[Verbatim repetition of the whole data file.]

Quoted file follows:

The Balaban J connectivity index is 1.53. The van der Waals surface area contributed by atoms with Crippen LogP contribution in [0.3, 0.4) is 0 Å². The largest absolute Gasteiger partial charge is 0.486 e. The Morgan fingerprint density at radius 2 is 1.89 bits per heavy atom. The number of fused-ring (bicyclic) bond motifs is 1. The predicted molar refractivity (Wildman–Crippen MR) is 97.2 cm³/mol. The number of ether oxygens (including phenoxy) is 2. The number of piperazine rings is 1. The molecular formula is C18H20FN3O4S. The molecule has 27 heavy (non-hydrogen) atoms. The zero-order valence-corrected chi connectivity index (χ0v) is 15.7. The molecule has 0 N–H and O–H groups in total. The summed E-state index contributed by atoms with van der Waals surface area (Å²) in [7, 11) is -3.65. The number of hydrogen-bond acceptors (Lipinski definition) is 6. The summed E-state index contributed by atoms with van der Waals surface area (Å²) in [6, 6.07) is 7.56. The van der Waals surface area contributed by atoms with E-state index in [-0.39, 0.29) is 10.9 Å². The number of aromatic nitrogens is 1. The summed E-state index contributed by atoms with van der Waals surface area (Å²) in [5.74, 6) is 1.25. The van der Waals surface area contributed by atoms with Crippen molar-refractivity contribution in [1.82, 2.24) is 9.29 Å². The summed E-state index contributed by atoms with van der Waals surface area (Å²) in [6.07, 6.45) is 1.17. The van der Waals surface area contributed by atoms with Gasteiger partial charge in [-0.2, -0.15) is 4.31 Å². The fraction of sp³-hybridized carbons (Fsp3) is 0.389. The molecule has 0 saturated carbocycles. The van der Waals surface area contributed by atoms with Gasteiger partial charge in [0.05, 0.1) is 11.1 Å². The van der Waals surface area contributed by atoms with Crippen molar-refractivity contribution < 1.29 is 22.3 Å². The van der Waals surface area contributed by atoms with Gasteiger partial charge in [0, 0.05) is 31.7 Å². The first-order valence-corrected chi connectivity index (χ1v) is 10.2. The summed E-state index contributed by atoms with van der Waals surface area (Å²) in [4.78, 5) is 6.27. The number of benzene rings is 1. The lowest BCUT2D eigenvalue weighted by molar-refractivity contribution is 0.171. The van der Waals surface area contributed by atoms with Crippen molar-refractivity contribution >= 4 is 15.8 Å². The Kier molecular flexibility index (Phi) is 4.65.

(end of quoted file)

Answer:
The Balaban J connectivity index is 1.53. The van der Waals surface area contributed by atoms with Crippen LogP contribution in [0.3, 0.4) is 0 Å². The largest absolute Gasteiger partial charge is 0.486 e. The Morgan fingerprint density at radius 2 is 1.89 bits per heavy atom. The number of fused-ring (bicyclic) bond motifs is 1. The predicted molar refractivity (Wildman–Crippen MR) is 97.2 cm³/mol. The number of ether oxygens (including phenoxy) is 2. The number of piperazine rings is 1. The molecular formula is C18H20FN3O4S. The molecule has 27 heavy (non-hydrogen) atoms. The zero-order valence-corrected chi connectivity index (χ0v) is 15.7. The molecule has 0 N–H and O–H groups in total. The summed E-state index contributed by atoms with van der Waals surface area (Å²) in [7, 11) is -3.65. The number of hydrogen-bond acceptors (Lipinski definition) is 6. The summed E-state index contributed by atoms with van der Waals surface area (Å²) in [6, 6.07) is 7.56. The van der Waals surface area contributed by atoms with E-state index in [-0.39, 0.29) is 10.9 Å². The number of aromatic nitrogens is 1. The summed E-state index contributed by atoms with van der Waals surface area (Å²) in [5.74, 6) is 1.25. The van der Waals surface area contributed by atoms with Crippen molar-refractivity contribution in [1.82, 2.24) is 9.29 Å². The summed E-state index contributed by atoms with van der Waals surface area (Å²) in [6.07, 6.45) is 1.17. The van der Waals surface area contributed by atoms with Gasteiger partial charge in [-0.2, -0.15) is 4.31 Å². The fraction of sp³-hybridized carbons (Fsp3) is 0.389. The molecule has 0 saturated carbocycles. The van der Waals surface area contributed by atoms with Gasteiger partial charge in [0.05, 0.1) is 11.1 Å². The van der Waals surface area contributed by atoms with Crippen molar-refractivity contribution < 1.29 is 22.3 Å². The van der Waals surface area contributed by atoms with Gasteiger partial charge in [0, 0.05) is 31.7 Å². The first-order valence-corrected chi connectivity index (χ1v) is 10.2. The summed E-state index contributed by atoms with van der Waals surface area (Å²) in [4.78, 5) is 6.27. The number of benzene rings is 1. The lowest BCUT2D eigenvalue weighted by molar-refractivity contribution is 0.171. The van der Waals surface area contributed by atoms with Crippen molar-refractivity contribution >= 4 is 15.8 Å². The Kier molecular flexibility index (Phi) is 4.65.